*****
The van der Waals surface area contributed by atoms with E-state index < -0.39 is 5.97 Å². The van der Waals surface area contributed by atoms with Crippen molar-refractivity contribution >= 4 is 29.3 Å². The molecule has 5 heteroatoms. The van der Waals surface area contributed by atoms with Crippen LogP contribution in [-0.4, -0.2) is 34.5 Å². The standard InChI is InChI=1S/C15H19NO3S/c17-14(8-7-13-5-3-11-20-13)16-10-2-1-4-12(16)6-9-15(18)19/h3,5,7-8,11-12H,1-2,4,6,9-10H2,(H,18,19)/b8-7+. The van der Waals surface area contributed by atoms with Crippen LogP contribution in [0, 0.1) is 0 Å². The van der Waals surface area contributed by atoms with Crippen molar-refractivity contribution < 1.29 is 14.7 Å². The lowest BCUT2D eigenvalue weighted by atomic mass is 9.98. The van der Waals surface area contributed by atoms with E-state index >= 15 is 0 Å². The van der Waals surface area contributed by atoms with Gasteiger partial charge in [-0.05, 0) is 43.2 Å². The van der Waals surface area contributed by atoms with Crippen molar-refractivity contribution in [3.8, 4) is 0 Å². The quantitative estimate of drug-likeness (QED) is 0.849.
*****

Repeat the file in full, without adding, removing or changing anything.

The van der Waals surface area contributed by atoms with E-state index < -0.39 is 5.97 Å². The van der Waals surface area contributed by atoms with Crippen molar-refractivity contribution >= 4 is 29.3 Å². The molecule has 5 heteroatoms. The van der Waals surface area contributed by atoms with Crippen LogP contribution in [-0.4, -0.2) is 34.5 Å². The standard InChI is InChI=1S/C15H19NO3S/c17-14(8-7-13-5-3-11-20-13)16-10-2-1-4-12(16)6-9-15(18)19/h3,5,7-8,11-12H,1-2,4,6,9-10H2,(H,18,19)/b8-7+. The van der Waals surface area contributed by atoms with Crippen LogP contribution in [0, 0.1) is 0 Å². The van der Waals surface area contributed by atoms with Crippen molar-refractivity contribution < 1.29 is 14.7 Å². The lowest BCUT2D eigenvalue weighted by atomic mass is 9.98. The van der Waals surface area contributed by atoms with E-state index >= 15 is 0 Å². The van der Waals surface area contributed by atoms with Gasteiger partial charge in [-0.05, 0) is 43.2 Å². The van der Waals surface area contributed by atoms with Crippen molar-refractivity contribution in [3.8, 4) is 0 Å². The quantitative estimate of drug-likeness (QED) is 0.849.